Marquesado del Valle Codex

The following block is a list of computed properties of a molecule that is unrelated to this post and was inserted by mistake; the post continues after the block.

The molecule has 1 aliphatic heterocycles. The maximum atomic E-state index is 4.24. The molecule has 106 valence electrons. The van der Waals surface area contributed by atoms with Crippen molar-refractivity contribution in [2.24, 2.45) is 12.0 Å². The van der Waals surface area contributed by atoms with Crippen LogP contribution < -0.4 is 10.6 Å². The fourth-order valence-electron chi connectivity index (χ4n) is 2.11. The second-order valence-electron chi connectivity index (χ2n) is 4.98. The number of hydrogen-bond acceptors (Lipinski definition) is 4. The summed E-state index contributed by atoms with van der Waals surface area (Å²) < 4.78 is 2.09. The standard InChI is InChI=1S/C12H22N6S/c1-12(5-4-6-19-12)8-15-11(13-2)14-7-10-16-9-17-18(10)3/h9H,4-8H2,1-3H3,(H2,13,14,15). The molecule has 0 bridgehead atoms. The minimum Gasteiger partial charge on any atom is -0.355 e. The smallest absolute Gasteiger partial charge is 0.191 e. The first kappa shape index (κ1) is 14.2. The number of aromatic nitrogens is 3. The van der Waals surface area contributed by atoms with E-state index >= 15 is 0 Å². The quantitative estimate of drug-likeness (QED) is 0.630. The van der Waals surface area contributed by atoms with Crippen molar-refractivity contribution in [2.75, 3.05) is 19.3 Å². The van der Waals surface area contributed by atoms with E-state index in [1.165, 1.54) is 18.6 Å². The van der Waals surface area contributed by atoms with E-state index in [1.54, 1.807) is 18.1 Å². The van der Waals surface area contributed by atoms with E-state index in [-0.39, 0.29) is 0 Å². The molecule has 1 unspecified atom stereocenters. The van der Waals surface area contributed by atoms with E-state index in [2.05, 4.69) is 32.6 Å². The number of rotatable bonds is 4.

This exceptionally valuable file contains 28 separate petitions from different leaders and towns of the Marquesado del Valle, protesting seizures of lands and sugar mills by Hernán Cortés, the first marquess. The Marquesado comprised the present-day Mexican state of Morelos as well as parts of the states of Puebla, Oaxaca, and Mexico. The great sugar plantations that Cortés created were organized by renting, buying, or seizing gardens, fields, and other lands that had belonged to the caciques (Indian nobles), towns, and districts since time immemorial. Throughout the 16th century, the indigenous and European economies functioned alongside each other. Indians tried to retain what was theirs while the Spaniards were forcefully expanding their holdings. The petitions, principally concerning agriculture, were written in the middle of the 16th century. They generally contain a text in Náhuatl that explains the nature of the complaint and a rough drawing or map made by tlacuilos (Indian painters). Full of symbolism, information, and indigenous knowledge, these drawings indicate ownership of land parcels; show place names with topographic glyphs; show the size of parcels according to Mesoamerican calculations; indicate the type of production and the quantities; and give the names of ruling chiefs and other assorted facts. These documents provide important detail about the geography of vast zones of central Mexico at the beginning of the viceregal period, a time when the region was undergoing rapid transformation. Currently, the Marquesado del Valle Codex is in the Archivo General de la Nación de México, Record Group Hospital de Jesús, volume 487, bundle 276.